Allan Rosenfield Building (Room 440), 722 West 168th Street, New York
Dana Goldman, PhD, Leonard D. Schaeffer Director’s Chair, Schaeffer Center for Health Policy & Economics, University of Southern California
Most medical research remains focused on combating individual diseases, despite robust evidence that delayed aging remains a realistic goal. Using the Future Elderly Model, a microsimulation of future health and spending of older Americans, we compared optimistic disease specific scenarios with a delayed aging scenario to see their effects on longevity, disability, and Federal spending. We find that delayed aging is a particularly good investment, as it could increase life expectancy by an additional 2.2 years, most of which would be spent in good health. The value to society is $7 trillion over fifty years. Disease-specific investments have more modest returns, mainly due to competing risks. The fiscal challenges of delayed aging are manageable through modest policy changes. Overall, more research to delay aging appears to be a highly efficient way to forestall disease, extend healthy life, and improve public health, albeit with the potential to exacerbate existing health disparities.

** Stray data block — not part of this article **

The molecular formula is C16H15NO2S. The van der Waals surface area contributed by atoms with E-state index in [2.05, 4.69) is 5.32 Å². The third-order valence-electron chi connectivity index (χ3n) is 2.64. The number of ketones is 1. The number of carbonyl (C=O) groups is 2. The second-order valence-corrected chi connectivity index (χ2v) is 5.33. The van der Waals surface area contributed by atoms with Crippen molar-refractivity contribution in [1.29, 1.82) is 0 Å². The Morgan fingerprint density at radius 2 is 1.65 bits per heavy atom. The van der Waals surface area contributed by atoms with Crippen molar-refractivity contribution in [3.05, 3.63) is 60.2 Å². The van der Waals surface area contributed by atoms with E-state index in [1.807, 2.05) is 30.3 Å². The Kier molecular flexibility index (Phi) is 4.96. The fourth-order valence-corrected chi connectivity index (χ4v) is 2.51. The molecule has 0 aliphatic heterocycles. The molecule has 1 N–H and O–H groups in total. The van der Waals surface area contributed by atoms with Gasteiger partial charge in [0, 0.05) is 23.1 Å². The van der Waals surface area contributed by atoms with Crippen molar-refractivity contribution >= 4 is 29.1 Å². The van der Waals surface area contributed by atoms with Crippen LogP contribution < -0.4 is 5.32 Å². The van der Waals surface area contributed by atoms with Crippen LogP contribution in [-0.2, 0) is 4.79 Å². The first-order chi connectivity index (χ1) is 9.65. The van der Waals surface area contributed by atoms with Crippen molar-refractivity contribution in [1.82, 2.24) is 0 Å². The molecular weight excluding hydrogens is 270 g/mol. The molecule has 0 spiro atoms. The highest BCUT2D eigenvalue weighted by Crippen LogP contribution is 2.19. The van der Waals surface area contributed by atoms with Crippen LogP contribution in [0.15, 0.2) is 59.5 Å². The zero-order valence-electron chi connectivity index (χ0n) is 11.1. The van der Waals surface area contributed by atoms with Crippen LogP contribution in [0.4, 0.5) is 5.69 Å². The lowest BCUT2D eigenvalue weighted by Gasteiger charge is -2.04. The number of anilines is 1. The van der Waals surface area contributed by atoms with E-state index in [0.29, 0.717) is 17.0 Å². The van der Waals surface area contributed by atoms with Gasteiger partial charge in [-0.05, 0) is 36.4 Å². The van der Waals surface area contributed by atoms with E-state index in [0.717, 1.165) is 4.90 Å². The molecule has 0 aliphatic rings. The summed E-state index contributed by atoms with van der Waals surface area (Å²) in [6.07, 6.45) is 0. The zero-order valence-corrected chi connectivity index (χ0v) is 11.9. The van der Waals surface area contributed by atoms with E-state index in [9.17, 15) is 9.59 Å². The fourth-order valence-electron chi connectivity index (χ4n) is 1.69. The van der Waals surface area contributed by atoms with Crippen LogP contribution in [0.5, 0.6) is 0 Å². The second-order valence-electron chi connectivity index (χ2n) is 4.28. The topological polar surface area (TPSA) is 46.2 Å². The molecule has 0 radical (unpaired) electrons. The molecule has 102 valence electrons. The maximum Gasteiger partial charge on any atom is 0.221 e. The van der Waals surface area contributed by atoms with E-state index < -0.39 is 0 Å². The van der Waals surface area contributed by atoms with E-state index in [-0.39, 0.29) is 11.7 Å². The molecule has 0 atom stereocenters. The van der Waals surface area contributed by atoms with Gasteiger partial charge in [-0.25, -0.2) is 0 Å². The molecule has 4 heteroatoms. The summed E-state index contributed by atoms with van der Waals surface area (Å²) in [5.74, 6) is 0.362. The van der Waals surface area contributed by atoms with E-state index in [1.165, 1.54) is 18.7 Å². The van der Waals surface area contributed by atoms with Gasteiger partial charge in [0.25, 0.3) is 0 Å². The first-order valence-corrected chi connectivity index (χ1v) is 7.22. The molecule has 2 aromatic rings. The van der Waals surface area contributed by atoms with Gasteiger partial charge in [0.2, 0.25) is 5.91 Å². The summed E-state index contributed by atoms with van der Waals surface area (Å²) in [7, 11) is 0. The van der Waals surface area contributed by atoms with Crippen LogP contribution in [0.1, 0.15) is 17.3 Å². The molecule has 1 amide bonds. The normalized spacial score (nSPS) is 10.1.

Dana Goldman is the Leonard D. Schaeffer Chair and a Distinguished Professor of Pharmacy, Public Policy, and Economics at the University of Southern California. He also directs the Schaeffer Center for Health Policy and Economics, a centerpiece of one of the nation’s premier health policy and management programs (ranked #3 in 2016 by US News & World Report). He also is a founder of Precision Health Economics, a health economics consultancy with offices nationwide.
This event is sponsored by The Robert N. Butler Columbia Aging Center and is part of the Columbia Aging Center Brown Bag Seminar series.